I don't want to go back, and the thought is frightening. But unlike Charlie and Algernon, I have a choice. The regression is not inevitable. I *can* stay aware and in control. I *can* keep the new life I have found. It is completely up to me.

And I am choosing to keep it.

24 comments:

Healthier Me said...

That was so inspiring!!! and your right, we all have a choice and just like you I want to continue to push forward I'm not looking back I'll only see whats in front of me! Thank you for writing this :D

LHA said...

The struggle to maintain weight loss has been harder for me over the years than actually losing the weight. This is an excellent post about determination and free will when it comes to our health and fitness. Years of abusive behavior toward our own bodies can't dim the hope of a better and healthier life ahead. Here's wishing all of us sharing the struggle great success in making permanent changes!

He Took MY Last Name said...

I read Flowers for Algernon too. It was a really inspiring book.

Keep fighting

Lori said...

I love the parallel! This is one reason I love blogging. I never read that book (although I might now), and never would have come up with that on my own. This is one of those things that will come to mind over & over for me and help me stay on track.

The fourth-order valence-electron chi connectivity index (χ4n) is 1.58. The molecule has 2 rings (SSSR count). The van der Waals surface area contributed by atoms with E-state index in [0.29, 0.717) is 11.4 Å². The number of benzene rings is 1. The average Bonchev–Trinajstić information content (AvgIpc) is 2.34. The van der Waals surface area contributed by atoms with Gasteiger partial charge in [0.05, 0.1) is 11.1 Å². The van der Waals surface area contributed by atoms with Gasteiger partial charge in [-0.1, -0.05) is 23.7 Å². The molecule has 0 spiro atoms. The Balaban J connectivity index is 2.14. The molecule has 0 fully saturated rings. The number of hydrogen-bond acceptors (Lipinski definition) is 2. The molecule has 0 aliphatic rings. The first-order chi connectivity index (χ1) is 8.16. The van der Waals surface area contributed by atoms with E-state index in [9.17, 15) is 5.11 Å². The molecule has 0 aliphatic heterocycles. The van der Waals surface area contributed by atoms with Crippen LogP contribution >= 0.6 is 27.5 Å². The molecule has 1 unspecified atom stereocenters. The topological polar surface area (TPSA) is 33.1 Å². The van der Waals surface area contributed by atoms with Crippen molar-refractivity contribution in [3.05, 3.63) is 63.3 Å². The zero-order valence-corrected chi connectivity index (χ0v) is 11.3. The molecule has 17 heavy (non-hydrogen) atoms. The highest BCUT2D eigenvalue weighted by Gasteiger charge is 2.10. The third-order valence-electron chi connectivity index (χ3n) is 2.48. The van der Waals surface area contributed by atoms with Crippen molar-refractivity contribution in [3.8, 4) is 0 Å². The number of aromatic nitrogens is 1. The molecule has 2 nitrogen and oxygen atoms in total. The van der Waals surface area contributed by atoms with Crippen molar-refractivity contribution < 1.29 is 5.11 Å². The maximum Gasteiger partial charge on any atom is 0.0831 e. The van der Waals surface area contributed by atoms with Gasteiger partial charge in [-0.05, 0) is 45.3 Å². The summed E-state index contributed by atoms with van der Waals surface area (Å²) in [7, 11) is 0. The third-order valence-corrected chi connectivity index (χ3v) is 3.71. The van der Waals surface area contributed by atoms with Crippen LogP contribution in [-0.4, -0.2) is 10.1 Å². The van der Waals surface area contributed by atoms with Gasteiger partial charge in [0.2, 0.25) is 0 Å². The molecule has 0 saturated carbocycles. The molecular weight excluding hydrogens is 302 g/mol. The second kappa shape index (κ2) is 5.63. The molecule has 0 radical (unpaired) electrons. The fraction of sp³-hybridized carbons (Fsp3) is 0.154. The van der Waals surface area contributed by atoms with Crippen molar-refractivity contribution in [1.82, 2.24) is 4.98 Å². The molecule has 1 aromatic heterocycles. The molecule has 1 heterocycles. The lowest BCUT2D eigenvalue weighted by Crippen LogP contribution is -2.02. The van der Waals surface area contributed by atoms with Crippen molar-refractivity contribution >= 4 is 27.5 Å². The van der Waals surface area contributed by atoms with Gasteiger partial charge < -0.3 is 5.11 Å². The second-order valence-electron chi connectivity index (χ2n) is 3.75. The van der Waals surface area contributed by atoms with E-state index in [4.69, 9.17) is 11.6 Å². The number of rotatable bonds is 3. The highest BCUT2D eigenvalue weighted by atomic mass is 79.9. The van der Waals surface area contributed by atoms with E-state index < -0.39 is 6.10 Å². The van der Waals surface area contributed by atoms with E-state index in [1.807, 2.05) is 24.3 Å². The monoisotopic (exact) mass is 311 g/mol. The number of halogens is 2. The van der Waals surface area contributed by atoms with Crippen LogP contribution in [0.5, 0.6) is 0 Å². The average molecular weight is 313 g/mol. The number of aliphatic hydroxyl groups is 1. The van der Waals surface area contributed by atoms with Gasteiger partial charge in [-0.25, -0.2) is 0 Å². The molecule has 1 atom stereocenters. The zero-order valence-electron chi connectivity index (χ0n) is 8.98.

Thank you!!
Lori

Dillypoo said...

Beautiful analogy!

Diana said...

Wow, you have no idea how many times I've thought of that story (I read it when I was in high school), and compared it to my weight loss saga. Probably at least a thousand times.

It's always sadden me to lose the weight then gain it back. And inevitably it has happened every single time. Even this time, when I thought I'd conquered my demons, I'm still struggling. My size 12s are tight. I'm slippnig backwards, just like Charlie. But now I know what it was like to be healthy.

Like you said though, we're not like Charlie. We have a choice. Thanks for the reminder. :)
~Diana

Cris said...

An excellent lesson, Lyn. :)

Anonymous said...

I agree with LHA. It seems that the weight loss journey is very difficult while one is in it. But there is an end in sight, although it may be in the great distance.

Maintaining a successful weight loss is more of a challenge on the long term for me. There is no end in sight and I must come to terms everyday with the fact that most days, my body can only handle 1000 calories to maintain. This is very difficult for women, I think...as we get older our bodies are very adept at using less energy, no matter how vibrant a life we lead.

But I adhere to the low calorie restriction. As I do want to live the vibrant life that I have.

It is difficult. I wish everyone strength and success!

beerab said...

Gosh I LOVE that story- it's so beautiful I read it years ago :(

I feel the same way at times- sometimes I wonder what happened those times I was doing good. It's like I remember them but can't get back to them :( But I never give up trying!

Anonymous said...

Great post! I can relate to the blinders coming off -- I can run now, if I have to or even if I WANT to. I can wear "normal" clothes. I am willing to try sports and exercise that 77 lbs ago I'd have never contemplated.
I am making this particular choice, to be healthy, every single day.
There's no going back.
Life is too short.

Name: Lynise said...